would well believe in.




Gary Beck
( New York, New York )
Wanderer

Though I wander through my land
despised and shunned,
I never lived Long Island dreams,
wealthy and secure.
I wanted a Pacific sunset,
the mad-painted sky,
visionary cities.
I have lost the sunrise song
in the desert of nuclear waste,
the untrod path of inner fears,
subterranean desires
never spoken in the roadside pause.
The long, searing summer ache
sucking the juices from the land,
myself migratory,
a tongueless poet,
a churchless prophet.




Melissa Buckheit
( Tucson, Arizona )
As If I Were Conceived In Her Diorama


1

i the daughter face a window outside this house. if you place a chair a foot behind the panes, the audience will see me, unmoving, the lip of the stage a parallel line to their bodies troused in yellow light. each leg an isosceles through the endpoint to the midpoint. the very back of my head, soft spot in skulls of infants, is the vanishing point




2

she is my mother’s sister. when her head appears, the brain merges green squares of light in the circuits and neurotransmitters. face as blank as green glass or my own i never know. the green words for the frame bury the distinction of bodies. if i am angry it is because someone has dialed my number: juniper, goggles, bladder-wrack, bottles, laminaria frame the blackness of a room where the frame is a black perimeter indistinguishable from the room




3

sometimes you call up someone else’s aphasia, a taste like raw silk in the mouth, several ideas of yourself consuming the clothes worn all summer—linen pants and coats, capris and shells, shell button-down shirts and side-slit skirts. then to crouch in the box of green light, nude, letting the shutter’s eye lick the light of my torso; curves conjugated guttural sounds




4

i whose daughter of a man whose words i do not hear fall behind the parallel lines intersecting our bodies’ frames. drive in the car stage left, no dialogue for movement. on the couch center as he focuses on some point in the rafters, what Stanislavsky taught, empathizing with some spectacular childhood trauma or tv. i am perpendicular to him and that lighted box of energy whose particles disperse his eyes, a wavelength i cannot seem. i not the daughter to a man crying under the kitchen table in shell shock, who rapes my aunt in his bed, a square almost-windowless room, 10 feet down the hall




5

the afterimage of the bulb on the eye is really the eye itself, accretive cone a mirror through relation on the far side of the box. the bulb is a dead white hiding blue glass holding dead white the waves emanate through. cone of heat enters my pelvis, red clementine of capillaries, cage from spectrum, slice gone out. spiraling of ribs, heart religion to the bulb of the eye obliterated by blood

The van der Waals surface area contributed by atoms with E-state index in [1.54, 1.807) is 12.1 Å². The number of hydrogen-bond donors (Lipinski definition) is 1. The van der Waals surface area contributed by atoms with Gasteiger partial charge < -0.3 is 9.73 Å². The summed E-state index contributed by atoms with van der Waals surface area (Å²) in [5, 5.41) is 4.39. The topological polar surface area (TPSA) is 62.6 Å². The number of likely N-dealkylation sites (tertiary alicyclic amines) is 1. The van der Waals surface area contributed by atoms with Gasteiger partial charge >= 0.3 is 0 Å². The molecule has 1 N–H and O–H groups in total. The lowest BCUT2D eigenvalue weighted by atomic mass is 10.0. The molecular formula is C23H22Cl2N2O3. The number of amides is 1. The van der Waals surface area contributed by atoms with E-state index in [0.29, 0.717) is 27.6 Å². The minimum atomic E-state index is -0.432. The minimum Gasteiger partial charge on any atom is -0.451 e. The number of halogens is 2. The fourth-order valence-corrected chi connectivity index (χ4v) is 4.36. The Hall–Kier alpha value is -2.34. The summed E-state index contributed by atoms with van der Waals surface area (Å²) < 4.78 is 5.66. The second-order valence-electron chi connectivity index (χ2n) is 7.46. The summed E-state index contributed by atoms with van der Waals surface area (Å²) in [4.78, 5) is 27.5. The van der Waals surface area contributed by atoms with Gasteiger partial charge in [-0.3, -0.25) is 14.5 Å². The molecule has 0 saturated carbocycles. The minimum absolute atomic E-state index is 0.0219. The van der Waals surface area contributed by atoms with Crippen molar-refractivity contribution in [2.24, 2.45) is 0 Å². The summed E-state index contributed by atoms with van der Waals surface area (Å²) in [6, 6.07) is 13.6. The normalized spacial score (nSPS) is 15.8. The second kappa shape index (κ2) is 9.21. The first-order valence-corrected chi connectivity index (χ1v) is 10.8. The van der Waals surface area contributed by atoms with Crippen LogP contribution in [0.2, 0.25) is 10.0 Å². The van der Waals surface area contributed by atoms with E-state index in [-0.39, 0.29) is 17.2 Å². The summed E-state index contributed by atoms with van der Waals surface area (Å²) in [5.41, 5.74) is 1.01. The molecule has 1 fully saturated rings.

6

sometimes you call up your own aphasia. a square of window sluiced with water. you can see reflection in the floor – to sleep in the supply cabinet or under library tables, reading the words of novels taken from their original language across a bridge of throats not yet cut by knives, willful destruction of her texts




7

bits of statuary plowed up in a field, carbon-made objects collected and assembled to exhibit circular patterns in large public spaces, mildew in pipes and bath-drains, a green gel photographed in the dark over a frame with a spotlight behind the body as the horizon, the waves of Odysseus’ black curls, the Desert Sidewinding Adder, photosensitive plants and native chameleons indistinguishable from habitat, how the ocean begins, Sappho’s dewy syllables



                                                                           unearth she endecka
                                                                                                             syllabics

                                                                                                                               hand-tongue-thumb

                                                                                              to lotus


Notes:
    sometimes you call up your own aphasia:
                And Her Soul Out of Nothing, Olena Kalytiak Davis

    sometimes you call up someone else’s aphasia:
                a misprision of the same line

    bits of statuary plowed up in a field:
                Dean Young



I - Thrum of Wings
II - Eclipsed by the Whirr and Squeak
IV - The Parenthetical Body

Review - Suzanne Frischkorn
Review - Nicole Cartwright Denison
Essay - C. E. Chaffin

Featured Poet - Sandra Beasley

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Current Issue - Summer 2007